A Return to South Devon

Hey folks, today we have my favourite product from South Devon Chilli Farm:

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Because, while I sometimes love the really hot items, it’s not their 10/10 that most impressed me with flavour. It’s this, far milder, entry into their extreme heat range.

In fact, when I first fell in love with their Extreme Chilli Jam, it was a mere two point five. The start of its name felt like a joke. It was simply a delicious, medium jam with a difference.

But that’s changed.

For their more recent batches, South Devon Chilli Farm have doubled the ghost pepper content and added some more standard red chilli shreds as well. Here’s how it looks on my spoon:

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Thick, chunky and full of seeds, with a slight liquid element. But, most importantly, green.

This is not your average red chilli and tomato preserve.

The latest ingredients list reads as follows:

Sugar, Green Peppers (40%), Onions, Lemon Juice, Dried Bhut Jolokia Chilli (2%), Fresh Chilli (2%)

So it still doesn’t contain a lot of chilli and the green peppers that form the majority of its fruit are almost certainly bells.

Yet, I don’t find it bitter and I don’t find the flavour coming back to haunt me. I simply enjoy it like I would a green chilli.

And sure, it doesn’t quite taste like one. It’s not overly grassy and savoury like a jalapeño or sharp and bitter like most under-ripe superhots, but it does have just enough savouriness about it that I wouldn’t use it for cheesecake.

The jam is still sweet from its sugar content, though. Despite the lack of sugar in the peppers themselves, it’s only a tiny bit less so than your standard red chilli sort.

If you enjoy both jams and green chillies, you’re going to love the taste of this but, as I said before, it’s gone up in strength since its early days. It’s now the middle of my



creeping up slowly at and around the roof of my mouth.

A darn sight hotter than its original medium!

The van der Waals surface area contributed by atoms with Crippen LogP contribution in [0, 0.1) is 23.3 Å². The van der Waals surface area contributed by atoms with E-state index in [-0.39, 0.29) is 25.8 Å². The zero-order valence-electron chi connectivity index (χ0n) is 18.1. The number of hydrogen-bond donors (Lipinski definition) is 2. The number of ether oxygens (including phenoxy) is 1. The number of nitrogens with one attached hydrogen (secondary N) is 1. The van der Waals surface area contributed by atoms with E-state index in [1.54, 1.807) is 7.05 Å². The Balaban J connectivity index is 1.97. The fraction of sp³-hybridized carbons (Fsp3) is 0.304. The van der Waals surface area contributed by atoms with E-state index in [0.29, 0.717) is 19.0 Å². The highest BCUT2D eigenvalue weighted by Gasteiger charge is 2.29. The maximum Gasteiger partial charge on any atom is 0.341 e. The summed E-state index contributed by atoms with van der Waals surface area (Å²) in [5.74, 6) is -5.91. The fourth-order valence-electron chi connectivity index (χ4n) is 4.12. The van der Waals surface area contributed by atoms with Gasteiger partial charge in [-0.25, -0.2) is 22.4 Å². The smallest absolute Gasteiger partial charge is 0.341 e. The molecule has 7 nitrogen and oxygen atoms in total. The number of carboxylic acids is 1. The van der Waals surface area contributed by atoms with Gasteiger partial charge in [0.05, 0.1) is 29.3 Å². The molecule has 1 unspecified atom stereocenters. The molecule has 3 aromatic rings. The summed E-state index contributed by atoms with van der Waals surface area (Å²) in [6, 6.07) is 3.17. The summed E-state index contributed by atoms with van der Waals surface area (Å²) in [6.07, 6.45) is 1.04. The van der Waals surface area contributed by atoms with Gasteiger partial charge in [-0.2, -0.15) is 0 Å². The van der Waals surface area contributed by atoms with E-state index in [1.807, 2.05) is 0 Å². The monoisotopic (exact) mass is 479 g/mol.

I think this new version definitely warrants the title of “extreme” now, even if I’d normally only call four an extra hot. When you spread something like this on your food, that heat sure feels a lot more “extreme” than just a drop or two of a similarly rated sauce.

It lives up to what the company promised but I think that that might actually be something of a shame.

Not for me, of course, but for you guys. It limits the number of you that can enjoy the product and it does so rather unnecessarily. The hint of red chilli brings little benefit to the product’s flavour.

Yet it does little to detract from it, either, and, whether I appreciate its new heat or not, it’s still a delicious chilli jam. One with a unique and distinctively green taste that I would highly recommend for anyone who can handle that kind of firepower.

Like many chilli jams, it will go beautifully with cheese, be that in a ploughman’s sandwich, underneath it in a nice toastie, with cream cheese to top a baked potato, or simply on crackers. In addition, I could see it pairing well with quiche or omelette, spread thinly between good fish and a bed of rice, or caramelised over all sorts of oven baked goodies.

Going back to the first suggestion for a second, I love putting green chilli over my macaroni cheese, but chicken and some stronger flavoured fish, like salmon or trout, would also benefit from getting glazed in this fashion. As might pork and duck.

Heck, if we’re looking at oriental favourites like that, I could even see it working like a sweet chilli sauce for spring rolls, if a very hot, thick and unorthodox one.

There are far more uses for this jam than might initially meet the eye.

This is my favourite product from South Devon Chilli Farm, and with good reason. I just wish that its white-on-black, skull and crossbones label weren’t purely there to hype up the heat.

Its packaging does little for it, in my opinion, failing to even hint at what makes the Extreme Chilli Jam special. It doesn’t even bother to put it in the name.

Only the jam itself, which isn’t hugely visible unless you inspect the jar closely, gives away its unusual colour.

2 thoughts on “A Return to South Devon

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